Article by Ines Mergel and Kevin C. Desouza in Public Administration Review: “As part of the Open Government Initiative, the Barack Obama administration has called for new forms of collaboration with stakeholders to increase the innovativeness of public service delivery. Federal managers are employing a new policy instrument called Challenge.gov to implement open innovation concepts invented in the private sector to crowdsource solutions from previously untapped problem solvers and to leverage collective intelligence to tackle complex social and technical public management problems. The authors highlight the work conducted by the Office of Citizen Services and Innovative Technologies at the General Services Administration, the administrator of the Challenge.gov platform. Specifically, this Administrative Profile features the work of Tammi Marcoullier, program manager for Challenge.gov, and Karen Trebon, deputy program manager, and their role as change agents who mediate collaborative practices between policy makers and public agencies as they navigate the political and legal environments of their local agencies. The profile provides insights into the implementation process of crowdsourcing solutions for public management problems, as well as lessons learned for designing open innovation processes in the public sector”.
New paper by B. Cleland, B. Galbraith, B. Quinn, and P. Humphreys: “The concept of Open Innovation, that inflows and outflows of knowledge can accelerate innovation, has attracted a great deal of research in recent years (Dahlander and Gann, 2010; Fredberg et al, 2008). At the same time there has been a growing policy interest in Open Government, based in part on the assumption that open processes in the public sector can enable private sector innovation (Yu and Robinson, 2012). However, as pointed out by Huizingh (2011), there is a lack of practical guidance for managers. Furthermore, the specific challenges of implementing Open Innovation in the public sector have not been adequately addressed (Lee et al., 2012). Recent literature on technology platforms suggests a potentially useful framework for understanding the processes that underpin Open Innovation (Janssen and Estevez, 2013; O’Reilly, 2011). The paper reviews the literature on Open Innovation, e-Government and Platforms in order to shed light on the challenges of Open Government. It has been proposed that re-thinking government as a platform provider offers significant opportunities for value creation (Orszag, 2009), but a deeper understanding of platform architecture will be required to properly exploit those opportunities. Based on an examination of the literature we identify the core issues that are likely to characterise this new phenomenon.”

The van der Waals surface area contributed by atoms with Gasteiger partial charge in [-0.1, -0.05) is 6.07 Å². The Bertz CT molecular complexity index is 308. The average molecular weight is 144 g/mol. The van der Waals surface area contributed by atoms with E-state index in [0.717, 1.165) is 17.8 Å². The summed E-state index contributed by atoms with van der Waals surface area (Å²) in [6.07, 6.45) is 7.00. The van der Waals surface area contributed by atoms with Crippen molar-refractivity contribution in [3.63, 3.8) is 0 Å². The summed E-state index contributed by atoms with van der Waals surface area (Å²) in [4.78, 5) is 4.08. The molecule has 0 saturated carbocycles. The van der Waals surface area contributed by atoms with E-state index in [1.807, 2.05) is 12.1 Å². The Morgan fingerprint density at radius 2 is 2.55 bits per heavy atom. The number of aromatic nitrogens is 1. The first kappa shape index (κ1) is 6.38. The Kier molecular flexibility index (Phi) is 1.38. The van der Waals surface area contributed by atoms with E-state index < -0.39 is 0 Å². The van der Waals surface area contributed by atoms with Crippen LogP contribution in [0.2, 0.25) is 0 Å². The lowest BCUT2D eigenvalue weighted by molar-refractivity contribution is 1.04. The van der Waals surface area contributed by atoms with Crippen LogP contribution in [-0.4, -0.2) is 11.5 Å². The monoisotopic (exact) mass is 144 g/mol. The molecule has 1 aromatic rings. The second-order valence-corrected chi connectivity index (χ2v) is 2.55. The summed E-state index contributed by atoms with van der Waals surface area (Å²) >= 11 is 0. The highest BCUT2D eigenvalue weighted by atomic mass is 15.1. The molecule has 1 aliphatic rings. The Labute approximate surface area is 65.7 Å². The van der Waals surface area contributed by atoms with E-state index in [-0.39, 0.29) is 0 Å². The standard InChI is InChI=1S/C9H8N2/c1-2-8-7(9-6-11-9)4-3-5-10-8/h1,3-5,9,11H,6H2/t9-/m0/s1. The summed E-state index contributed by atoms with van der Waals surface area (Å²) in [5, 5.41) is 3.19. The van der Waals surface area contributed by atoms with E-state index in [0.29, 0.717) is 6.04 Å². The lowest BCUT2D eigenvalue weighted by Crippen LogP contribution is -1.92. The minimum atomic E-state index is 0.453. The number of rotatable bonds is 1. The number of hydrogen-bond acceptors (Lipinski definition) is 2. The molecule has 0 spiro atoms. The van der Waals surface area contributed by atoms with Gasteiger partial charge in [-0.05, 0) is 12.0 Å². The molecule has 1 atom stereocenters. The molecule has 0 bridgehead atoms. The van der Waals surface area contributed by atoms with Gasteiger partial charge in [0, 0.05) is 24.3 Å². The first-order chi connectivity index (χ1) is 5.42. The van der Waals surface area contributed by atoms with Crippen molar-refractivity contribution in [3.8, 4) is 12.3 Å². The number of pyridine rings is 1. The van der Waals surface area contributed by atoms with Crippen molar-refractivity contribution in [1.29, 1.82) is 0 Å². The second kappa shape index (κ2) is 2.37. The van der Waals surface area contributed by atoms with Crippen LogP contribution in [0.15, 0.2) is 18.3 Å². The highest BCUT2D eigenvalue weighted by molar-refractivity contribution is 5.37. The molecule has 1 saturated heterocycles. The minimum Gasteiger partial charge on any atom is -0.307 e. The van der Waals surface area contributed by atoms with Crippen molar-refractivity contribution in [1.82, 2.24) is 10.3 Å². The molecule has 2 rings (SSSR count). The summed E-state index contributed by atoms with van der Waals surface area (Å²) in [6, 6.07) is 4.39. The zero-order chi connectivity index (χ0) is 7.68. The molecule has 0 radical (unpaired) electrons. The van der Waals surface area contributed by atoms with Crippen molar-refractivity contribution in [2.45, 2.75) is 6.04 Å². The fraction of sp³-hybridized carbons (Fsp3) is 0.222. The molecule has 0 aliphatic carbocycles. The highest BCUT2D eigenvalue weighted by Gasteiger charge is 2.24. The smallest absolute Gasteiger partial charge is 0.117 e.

Brian Merchant at Motherboard: “Technology should probably be transforming public transit a lot faster than it is. Yes, apps like Hopstop have made finding stops easier and I’ve started riding the bus in unfamiliar parts of town a bit more often thanks to Google Maps’ route info. But these are relatively small steps, and it’s all limited to making scheduling information more widely available. Where’s the innovation on the other side? Where’s the Uber-like interactivity, the bus that comes to you after a tap on the iPhone?
In Finland, actually. The Kutsuplus is Helsinki’s groundbreaking mass transit hybrid program that lets riders choose their own routes, pay for fares on their phones, and summon their own buses. It’s a pretty interesting concept. With a ten minute lead time, you summon a Kutsuplus bus to a stop using the official app, just as you’d call a livery cab on Uber. Each minibus in the fleet seats at least nine people, and there’s room for baby carriages and bikes.
You can call your own private Kutsuplus, but if you share the ride, you share the costs—it’s about half the price of a cab fare, and a dollar or two more expensive than old school bus transit. You can then pick your own stop, also using the app.
The interesting part is the scheduling, which is entirely automated. If you’re sharing the ride, an algorithm determines the most direct route, and you only get charged as though you were riding solo. You can pay with a Kutsuplus wallet on the app, or, eventually, bill the charge to your phone bill.”
Over the last few years, the Government of British Columbia (BC), Canada has initiated a variety of practices and policies aimed at providing more legitimate and effective governance. Leveraging advances in technology, the BC Government has focused on changing how it engages with its citizens with the goal of optimizing the way it seeks input and develops and implements policy. The efforts are part of a broader trend among a wide variety of democratic governments to re-imagine public service and governance.